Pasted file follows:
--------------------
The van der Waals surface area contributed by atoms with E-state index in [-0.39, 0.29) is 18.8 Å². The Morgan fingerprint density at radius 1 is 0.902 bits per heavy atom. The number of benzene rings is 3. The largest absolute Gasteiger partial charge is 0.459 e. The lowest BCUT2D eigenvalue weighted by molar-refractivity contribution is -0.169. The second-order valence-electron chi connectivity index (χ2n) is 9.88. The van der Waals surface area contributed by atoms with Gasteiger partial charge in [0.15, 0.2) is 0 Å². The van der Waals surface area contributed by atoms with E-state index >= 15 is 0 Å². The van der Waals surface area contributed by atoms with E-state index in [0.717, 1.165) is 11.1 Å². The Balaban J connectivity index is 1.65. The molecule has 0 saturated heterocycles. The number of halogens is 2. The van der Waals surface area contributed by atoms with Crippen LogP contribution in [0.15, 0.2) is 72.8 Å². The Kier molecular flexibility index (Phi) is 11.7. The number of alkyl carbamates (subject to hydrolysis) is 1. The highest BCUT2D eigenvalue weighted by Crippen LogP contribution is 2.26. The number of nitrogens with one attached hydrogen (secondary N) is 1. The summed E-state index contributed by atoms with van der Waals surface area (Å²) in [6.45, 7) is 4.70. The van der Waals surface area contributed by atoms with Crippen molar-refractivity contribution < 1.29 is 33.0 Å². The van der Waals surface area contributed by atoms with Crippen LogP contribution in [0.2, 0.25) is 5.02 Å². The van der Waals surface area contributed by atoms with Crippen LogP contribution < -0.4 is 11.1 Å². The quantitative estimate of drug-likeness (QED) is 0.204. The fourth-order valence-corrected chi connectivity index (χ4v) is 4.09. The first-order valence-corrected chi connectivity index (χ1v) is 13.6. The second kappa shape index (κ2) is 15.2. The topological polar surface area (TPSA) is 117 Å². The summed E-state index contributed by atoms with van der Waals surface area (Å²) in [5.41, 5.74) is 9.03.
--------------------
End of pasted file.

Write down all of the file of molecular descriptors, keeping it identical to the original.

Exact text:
The van der Waals surface area contributed by atoms with E-state index in [-0.39, 0.29) is 18.8 Å². The Morgan fingerprint density at radius 1 is 0.902 bits per heavy atom. The number of benzene rings is 3. The largest absolute Gasteiger partial charge is 0.459 e. The lowest BCUT2D eigenvalue weighted by molar-refractivity contribution is -0.169. The second-order valence-electron chi connectivity index (χ2n) is 9.88. The van der Waals surface area contributed by atoms with Gasteiger partial charge in [0.15, 0.2) is 0 Å². The van der Waals surface area contributed by atoms with E-state index >= 15 is 0 Å². The van der Waals surface area contributed by atoms with E-state index in [0.717, 1.165) is 11.1 Å². The Balaban J connectivity index is 1.65. The molecule has 0 saturated heterocycles. The number of halogens is 2. The van der Waals surface area contributed by atoms with Crippen LogP contribution in [0.15, 0.2) is 72.8 Å². The Kier molecular flexibility index (Phi) is 11.7. The number of alkyl carbamates (subject to hydrolysis) is 1. The highest BCUT2D eigenvalue weighted by Crippen LogP contribution is 2.26. The number of nitrogens with one attached hydrogen (secondary N) is 1. The summed E-state index contributed by atoms with van der Waals surface area (Å²) in [6.45, 7) is 4.70. The van der Waals surface area contributed by atoms with Crippen molar-refractivity contribution < 1.29 is 33.0 Å². The van der Waals surface area contributed by atoms with Crippen LogP contribution in [0.2, 0.25) is 5.02 Å². The van der Waals surface area contributed by atoms with Crippen LogP contribution < -0.4 is 11.1 Å². The quantitative estimate of drug-likeness (QED) is 0.204. The fourth-order valence-corrected chi connectivity index (χ4v) is 4.09. The first-order valence-corrected chi connectivity index (χ1v) is 13.6. The second kappa shape index (κ2) is 15.2. The topological polar surface area (TPSA) is 117 Å². The summed E-state index contributed by atoms with van der Waals surface area (Å²) in [5.41, 5.74) is 9.03.